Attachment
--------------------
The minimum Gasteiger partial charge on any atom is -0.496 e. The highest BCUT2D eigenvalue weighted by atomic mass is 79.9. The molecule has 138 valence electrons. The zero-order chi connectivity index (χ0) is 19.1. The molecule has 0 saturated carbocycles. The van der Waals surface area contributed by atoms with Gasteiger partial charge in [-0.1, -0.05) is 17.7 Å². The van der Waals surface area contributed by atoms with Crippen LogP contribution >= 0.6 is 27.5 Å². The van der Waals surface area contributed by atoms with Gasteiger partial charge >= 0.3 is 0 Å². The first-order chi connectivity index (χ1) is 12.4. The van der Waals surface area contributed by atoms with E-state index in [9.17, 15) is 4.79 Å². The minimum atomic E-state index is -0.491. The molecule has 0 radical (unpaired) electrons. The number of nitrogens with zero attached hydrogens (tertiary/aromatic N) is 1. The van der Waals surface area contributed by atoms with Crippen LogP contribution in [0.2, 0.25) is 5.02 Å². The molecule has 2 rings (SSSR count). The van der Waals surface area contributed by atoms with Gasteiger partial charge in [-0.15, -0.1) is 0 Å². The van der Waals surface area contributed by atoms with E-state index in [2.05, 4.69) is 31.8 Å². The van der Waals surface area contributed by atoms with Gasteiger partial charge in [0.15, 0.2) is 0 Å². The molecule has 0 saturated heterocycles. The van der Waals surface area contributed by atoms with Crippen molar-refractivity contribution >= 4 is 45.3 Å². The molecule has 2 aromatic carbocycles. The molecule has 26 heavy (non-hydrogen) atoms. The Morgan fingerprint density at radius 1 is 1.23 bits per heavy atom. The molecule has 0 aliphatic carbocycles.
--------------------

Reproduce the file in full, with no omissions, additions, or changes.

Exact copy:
The minimum Gasteiger partial charge on any atom is -0.496 e. The highest BCUT2D eigenvalue weighted by atomic mass is 79.9. The molecule has 138 valence electrons. The zero-order chi connectivity index (χ0) is 19.1. The molecule has 0 saturated carbocycles. The van der Waals surface area contributed by atoms with Gasteiger partial charge in [-0.1, -0.05) is 17.7 Å². The van der Waals surface area contributed by atoms with Crippen LogP contribution >= 0.6 is 27.5 Å². The van der Waals surface area contributed by atoms with Gasteiger partial charge >= 0.3 is 0 Å². The first-order chi connectivity index (χ1) is 12.4. The van der Waals surface area contributed by atoms with E-state index in [9.17, 15) is 4.79 Å². The minimum atomic E-state index is -0.491. The molecule has 0 radical (unpaired) electrons. The number of nitrogens with zero attached hydrogens (tertiary/aromatic N) is 1. The van der Waals surface area contributed by atoms with Crippen LogP contribution in [0.2, 0.25) is 5.02 Å². The molecule has 2 rings (SSSR count). The van der Waals surface area contributed by atoms with Gasteiger partial charge in [-0.15, -0.1) is 0 Å². The van der Waals surface area contributed by atoms with E-state index in [2.05, 4.69) is 31.8 Å². The van der Waals surface area contributed by atoms with Gasteiger partial charge in [0.15, 0.2) is 0 Å². The molecule has 0 saturated heterocycles. The van der Waals surface area contributed by atoms with Crippen molar-refractivity contribution >= 4 is 45.3 Å². The molecule has 2 aromatic carbocycles. The molecule has 26 heavy (non-hydrogen) atoms. The Morgan fingerprint density at radius 1 is 1.23 bits per heavy atom. The molecule has 0 aliphatic carbocycles.